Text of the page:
What is Blockchain?
I’ve already posted about this here, but it’s worth going through again – at least as a spot of revision for myself. The benefits are clear, as I outlined earlier:
Maersk, the world’s largest shipper, faces unique challenges that incentivised it to trial blockchain, claiming that one container hauled from East Africa to Europe could require paperwork from as many as 30 different people, spread across over 200 interactions. Frank Yiannis, VP of food safety for Walmart explained that blockchain made it possible to call up tracking information of a product in 2.2 seconds — a process that would previously have taken almost a week [source]. This could really reduce costs and time spent on paperwork …
Blockchain is essentially a digital ledger. It creates an unalterable record of transactions without having to rely on a third party (such as an energy exchange). The WEF (World Economic Forum) calls it perhaps “the first truly digital economy concept” as it brings together economics and digital technology in a way that hasn’t previously been conceived.
Blockchain has already been implemented in financial services, but has implications ranging from accountancy to supply chains, and of course – energy trading and distribution. So what does it mean for the government?
Government has traditionally played catch-up with technologies, even after paving the way for the information age as we know it. Unfortunately, Blockchain scales the challenge. The rate of regulation and legal practice that could change is a pressing issue. And we don’t know exactly how things will change and how to work with that. Nobody does.
The internet has been a key driver of growth over the last few decades, and yet has more potential to make our society more efficient and prosperous. At the same time we are facing crises of the treatment of our data online, and the security implications of ‘smart’ technology – micromanaging the power grid through new or cheaper technology, installing smart meters, and controlling peak demand by interacting with consumer appliances. Regulators need to address these concerns.
Where Blockchain impacts other sectors, such as accounting, this will impact government regulation of energy. Auditing processes will need to be overhauled, as lines of code will have to be looked at in the same way that legal contracts, deliverables, and financial documents are looked through today. Where power exchanges no longer operate, new thoughts may be needed on the licensing process for traders and shippers. As digital technologies – not just Blockchain – become a greater part of what we do, thought will need to be given on how arbritation works. Delivering IT may become a greater requirement for some aspects of licencing, too.
It is not solely about preparing for or enabling how the private sector will use Blockchain, though. Governments are already using the technology to establish a closer dialogue with citizens, and enable trust. A strong perception of corruption in the Russian capital spurred the local government to use Blockchain in a community works voting app.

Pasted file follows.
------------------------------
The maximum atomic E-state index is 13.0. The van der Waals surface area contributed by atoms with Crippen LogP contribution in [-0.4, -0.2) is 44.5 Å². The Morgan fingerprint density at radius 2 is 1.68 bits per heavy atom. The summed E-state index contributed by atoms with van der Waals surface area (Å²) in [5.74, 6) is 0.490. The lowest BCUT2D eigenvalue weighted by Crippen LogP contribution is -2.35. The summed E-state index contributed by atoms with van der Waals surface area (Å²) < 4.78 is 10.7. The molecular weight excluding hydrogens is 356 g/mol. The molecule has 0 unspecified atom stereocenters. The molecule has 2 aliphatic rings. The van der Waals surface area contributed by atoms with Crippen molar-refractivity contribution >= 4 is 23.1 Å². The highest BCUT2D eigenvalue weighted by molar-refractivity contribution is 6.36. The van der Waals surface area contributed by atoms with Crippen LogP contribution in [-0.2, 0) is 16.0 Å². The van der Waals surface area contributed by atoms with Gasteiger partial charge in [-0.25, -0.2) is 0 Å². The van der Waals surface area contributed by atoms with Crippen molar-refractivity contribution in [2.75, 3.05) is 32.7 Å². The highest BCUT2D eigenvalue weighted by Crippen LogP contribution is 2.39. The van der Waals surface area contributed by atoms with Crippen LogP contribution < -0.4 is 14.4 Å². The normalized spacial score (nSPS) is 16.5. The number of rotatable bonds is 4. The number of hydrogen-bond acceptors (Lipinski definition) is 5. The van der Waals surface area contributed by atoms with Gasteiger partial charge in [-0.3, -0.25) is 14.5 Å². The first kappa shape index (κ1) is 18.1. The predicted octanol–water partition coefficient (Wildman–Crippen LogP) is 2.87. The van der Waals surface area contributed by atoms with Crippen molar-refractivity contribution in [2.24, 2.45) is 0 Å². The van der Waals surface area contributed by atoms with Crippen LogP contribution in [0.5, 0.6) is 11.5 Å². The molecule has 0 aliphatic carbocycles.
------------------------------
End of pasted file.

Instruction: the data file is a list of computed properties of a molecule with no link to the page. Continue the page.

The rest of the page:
Delivering better public services should be a focus for digital policy, and innovation on this front is something I wrote about here. Countries like Estonia, which is taking a digital focus during its presidency, has achieved some inspiring results. Around ten years ago, following a dispute about a Soviet-era statue, the country – which had already by that point become incredibly tech-oriented – faced a cyber attack of an unprecedented scale. As Kertu Rus describes:
The aim was to overload Estonia’s computer servers with massive volumes of message traffic causing them to crash. The attacks in this period were highly sophisticated, with the perpetrators deploying “botnets” – software robots that hijack unwitting “zombie” computers from around the world, link them together in large networks and program the network to bombard the targeted e-system with millions of fake messages. Incredibly, it is estimated that a million computers were hijacked and mobilized globally for this distributed denial of service onslaught on the servers of a country of 1.3 million inhabitants. At their peak, the botnets were barraging Estonia’s computer systems with one thousand times their normal rate of incoming e-mail traffic. The messages were coming from every corner of the globe including China, Peru, the U.S. and Egypt. In fact, traffic was directed by Russian “botherders” who had manipulated tens of thousands of unsuspecting zombie computers and commanded them to clog Estonia’s servers and bring down the system.
Although ultimately no data was compromised, the attackers overloaded systems to send them offline. Estonia faced a wake-up call – it was no longer facing the prospect of purely conventional warfare. It had to secure its digital economy. Today virtually all Estonian public services are accessed through Blockchain, through secure digital identities provided to all residents. The system is shared securely, decentralised, and never duplicated. Blockchain forms only part of the system, but is a crucial part all the same. You can find out more about the government project, called X-Road, in the video below:
I remember going to an industry workshop at Ofgem recently, where one of the private companies told us that innovation from industry needs some direction from government. The conversation was about the impact of electric vehicles on the grid, but it has broader relevance than that. What stuck with me was them telling us that ‘you can’t just give industry a blank piece of paper and expect them to do something with it’. In this respect it may well be up to government to draw up frameworks and provide a foundation for innovation. Though, ultimately, the efficacy of this relies upon how much models are shaped for specific countries or industries.